“Today’s media reports signal the government is more interested in meeting union demands than growing jobs and productivity, with industrial relations changes that hark back to the strike-ridden 1970s and 1980s,” Business Council of Australia President Tony Shepherd said.
“This is a broken promise by the government, which guaranteed when it announced the Fair Work Act review that there wouldn’t be a return to the disruptive and unproductive bad old days of compulsory arbitration of workplace disputes,” Mr Shepherd said.
“The government, with these reported changes, is unwinding years of reforms from the Hawke, Keating and Howard years which aimed to create an industrial relations system that supports long-term jobs growth and productivity through greater trust and collaboration between employers and workers.
“What the government is saying through these reported changes is employers and their workers can’t be trusted to agree on mutually beneficial arrangements in their workplaces. The vast majority of employers and employees have a relationship these days based on mutual trust.
“We accept we are a high-wage country but we must have matching high productivity, and our workplace relations laws need to support this.
“Long ago governments realised that compulsory arbitration neither improved the job prospects of Australian workers or helped businesses to stay competitive in a global economy.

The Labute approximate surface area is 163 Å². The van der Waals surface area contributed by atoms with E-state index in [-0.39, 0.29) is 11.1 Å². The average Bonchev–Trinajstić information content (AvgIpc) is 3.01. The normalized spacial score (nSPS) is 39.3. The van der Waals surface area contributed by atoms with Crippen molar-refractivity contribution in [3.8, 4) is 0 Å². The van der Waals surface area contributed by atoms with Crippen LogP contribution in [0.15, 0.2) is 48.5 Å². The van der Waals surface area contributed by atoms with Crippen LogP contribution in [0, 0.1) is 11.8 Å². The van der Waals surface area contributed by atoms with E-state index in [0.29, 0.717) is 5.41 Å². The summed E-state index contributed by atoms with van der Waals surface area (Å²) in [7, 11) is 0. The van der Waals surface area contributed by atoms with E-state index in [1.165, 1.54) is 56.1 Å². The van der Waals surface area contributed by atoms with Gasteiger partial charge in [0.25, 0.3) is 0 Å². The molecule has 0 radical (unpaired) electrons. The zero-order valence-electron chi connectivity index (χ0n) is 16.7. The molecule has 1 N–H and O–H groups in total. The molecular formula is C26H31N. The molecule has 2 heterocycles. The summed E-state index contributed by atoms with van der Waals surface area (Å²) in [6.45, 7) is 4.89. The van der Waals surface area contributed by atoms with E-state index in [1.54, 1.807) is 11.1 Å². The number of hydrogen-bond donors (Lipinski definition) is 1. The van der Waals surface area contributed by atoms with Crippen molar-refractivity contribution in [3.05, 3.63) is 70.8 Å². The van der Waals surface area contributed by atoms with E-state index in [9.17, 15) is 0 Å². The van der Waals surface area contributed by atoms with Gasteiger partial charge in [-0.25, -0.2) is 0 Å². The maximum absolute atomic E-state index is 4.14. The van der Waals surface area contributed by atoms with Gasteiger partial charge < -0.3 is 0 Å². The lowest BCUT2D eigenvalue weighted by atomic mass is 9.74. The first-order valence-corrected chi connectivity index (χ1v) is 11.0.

“We know the community will see these changes as being a bad fit for today’s modern workplaces where 87 per cent of the private sector workforce no longer requires a union representative in every workplace to determine how they work and how they interact with their employer.
“The reported changes are more akin to workplaces of decades ago in which every second employee was a union member and there was no direct engagement between employers and most of their workers.
“Rather than listen to the many submissions to its review of the Fair Work Act in which it was made clear there was a need for changes to make it easier to hire workers, to stay competitive and to improve productivity the government has instead opted for a return to the past.
“While the government says it wants to grow jobs, it continues to make decisions that impede job creation. There is a fundamental contradiction between what the government says about jobs and what it actually does.
“Unfortunately, these reported amendments to the Fair Work Act seem more intent on putting unproductive barriers between employer and employee rather than building collaborative, safe and productive workplaces with sensible recourse when an employer or employee does the wrong thing,” Mr Shepherd said.
For further information contact:
Scott Thompson, Director, Media and Public Affairs
Business Council of Australia
Telephone (03) 8664 2664 | Mobile 0403 241 128